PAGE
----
Choosing Appropriate Tools for the Job

Yuji Yokoo
October 21, 2015

Choosing Appropriate Tools for the Job

In software development, it is easy for developers to sometimes choose tools that are not perfect for the job. This could be because maybe it made sense at that particular time, we were facing a tight deadline, we were not familiar enough with our tools, or a plethora of particular circumstances. It is always beneficial to consider alternatives.

Recently, we have encountered a few situations where using alternatives to our “default” tools improved our project code. The tools that were already in place did the job sufficiently well, but replacing them with simpler ones made more sense in these situations.

Feature Specs and View Specs

We had a situation where feature specs were overused, and we replaced them with view specs successfully. In this particular project, we used rspec for each module, and feature specs for integrating the whole lot. In one case, all we were checking was that the message intended for admin users was displayed for admin users, and not regular users. We were checking the page contents in both cases here, but feature specs actually used real web browsers in a “headless” manner, while view specs simply rendered templates. The code was like this: erb <% if current_user.admin? %> <%= @admin_message %> <% end %> We had feature specs like these: ruby feature 'user notifications' do scenario 'admin message is not shown' do login_as user ... expect(page).not_to have_content(latest_admin_message) end end feature 'admin notifications' do scenario 'admin message is shown' do login_as admin ... expect(page).to have_content(latest_admin_message) end end We replaced these with view specs: ruby context 'user notifications' do before do allow(user).to receive(:admin?) { false } end it 'does not show admin message' render expect(rendered).not_to have_content(latest_admin_message) end end context 'admin notifications' do before do allow(user).to receive(:admin?) { true } end it 'shows admin message' do render expect(rendered).to have_content(latest_admin_message) end end Unit tests cannot always replace integration tests, but in this case, this was sufficient for us. In fact, this eliminated many other potential causes of failure that we were not interested in, and the view specs ran much faster. Another important benefit of this was that it has made the specs more focused and clearer about our intentions.

VCR and Webmock

In a separate situation, the VCR gem was used to capture the remote API response where direct use of Webmock would simplify the code. If you don’t know what VCR does, it lets us “record” web responses to requests, and play it back later so we don’t have to access the real remote server every time. It is extremely valuable in testing since it removes the dependency on external services. While it is no replacement for manual, real-world tests, it lets us simulate very closely. It saves a lot of information in yaml files. This is not all, but it looks like this: yaml --- http_interactions: - request: method: get uri: body: encoding: US-ASCII string: '' headers: Accept-Encoding: - gzip;q=1.0,deflate;q=0.6,identity;q=0.3 Accept: - "*/*" User-Agent: - Ruby response: status: code: 200 message: OK and so on.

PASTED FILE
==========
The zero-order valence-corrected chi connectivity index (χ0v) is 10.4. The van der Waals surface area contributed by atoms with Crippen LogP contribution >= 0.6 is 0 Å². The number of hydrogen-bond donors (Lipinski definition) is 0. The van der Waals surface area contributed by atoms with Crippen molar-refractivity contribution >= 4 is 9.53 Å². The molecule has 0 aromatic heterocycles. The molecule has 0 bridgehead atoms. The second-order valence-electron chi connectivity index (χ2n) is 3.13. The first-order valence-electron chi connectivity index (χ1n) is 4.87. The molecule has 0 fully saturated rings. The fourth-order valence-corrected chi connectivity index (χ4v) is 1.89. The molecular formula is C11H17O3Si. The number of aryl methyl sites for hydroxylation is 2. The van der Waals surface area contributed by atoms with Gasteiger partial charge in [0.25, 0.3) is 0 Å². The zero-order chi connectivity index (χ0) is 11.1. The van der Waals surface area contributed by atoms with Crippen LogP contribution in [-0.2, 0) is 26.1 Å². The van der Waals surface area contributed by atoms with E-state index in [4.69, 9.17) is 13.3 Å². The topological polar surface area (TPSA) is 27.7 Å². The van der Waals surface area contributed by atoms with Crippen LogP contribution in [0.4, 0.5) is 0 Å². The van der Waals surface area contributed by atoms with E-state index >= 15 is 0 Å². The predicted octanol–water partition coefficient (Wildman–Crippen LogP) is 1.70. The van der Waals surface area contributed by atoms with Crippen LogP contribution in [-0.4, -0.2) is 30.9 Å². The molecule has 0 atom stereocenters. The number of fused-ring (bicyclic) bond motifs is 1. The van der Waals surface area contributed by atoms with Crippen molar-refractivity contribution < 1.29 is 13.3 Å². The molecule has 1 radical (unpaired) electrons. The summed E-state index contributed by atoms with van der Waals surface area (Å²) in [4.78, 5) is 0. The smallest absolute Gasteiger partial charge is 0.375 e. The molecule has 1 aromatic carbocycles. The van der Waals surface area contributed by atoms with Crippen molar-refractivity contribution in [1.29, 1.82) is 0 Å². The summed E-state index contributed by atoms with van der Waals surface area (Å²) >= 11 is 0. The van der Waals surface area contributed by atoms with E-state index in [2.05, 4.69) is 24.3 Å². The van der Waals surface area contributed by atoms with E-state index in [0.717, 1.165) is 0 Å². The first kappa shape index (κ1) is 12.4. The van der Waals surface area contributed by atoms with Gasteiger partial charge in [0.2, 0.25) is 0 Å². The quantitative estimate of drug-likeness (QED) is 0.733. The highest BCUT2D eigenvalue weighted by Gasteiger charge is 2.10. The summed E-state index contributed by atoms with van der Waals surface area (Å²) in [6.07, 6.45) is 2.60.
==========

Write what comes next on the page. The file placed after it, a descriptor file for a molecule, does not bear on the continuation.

The problem we had, was that we had tests that used recorded and then modified response files. Let’s say we want to test our code against errors, like 500, or 200 with broken JSON contents. These error scenarios should be tested but they are not easy to actually record, since we usually don’t (or at least we hope not to) receive a lot of malformed responses or internal server errors from remote services. In our test cases, we had modified response files (or “vcr cassettes”) to suit our needs. Instead of modifying saved response files, we simplified this by using Webmock’s stub_request: ruby stub_request(:any, remote_api_address).to_return { { status: 500, body: '' } } or: ruby stub_request(:any, remote_api_address).to_return { { status: 200, body: 'Malformed JSON!' } } This made our specs a lot easier to read since we did not need all the extra details VCR would save for us in these cases. One of the major advantages of VCR is the ability to update the input files by recording the updated responses but, we were not interested in that here. This rewrite made it more focused and easier to understand the intentions.

Other Gems

Similarly, we have come across situations where it made sense to replace a decorator gem with our own, simpler decorators that did less. There were also some other gems we have removed in the past, like the one that helped us with memoization. These gems worked well, and they were very good for what they were intended for. However, it does not mean we should use third-party tools just because their functionalities cover what we need.


Every tool has its advantages and disadvantages. Every time we add a third-party tool, we are accepting all the disadvantages that come with it. Keeping the code simple and free of unnecessary complexity makes it easier to read and maintain. We should always try to choose the simplest tools that do the job. It’ll help us keep things simpler, because simpler code is always easier to work with.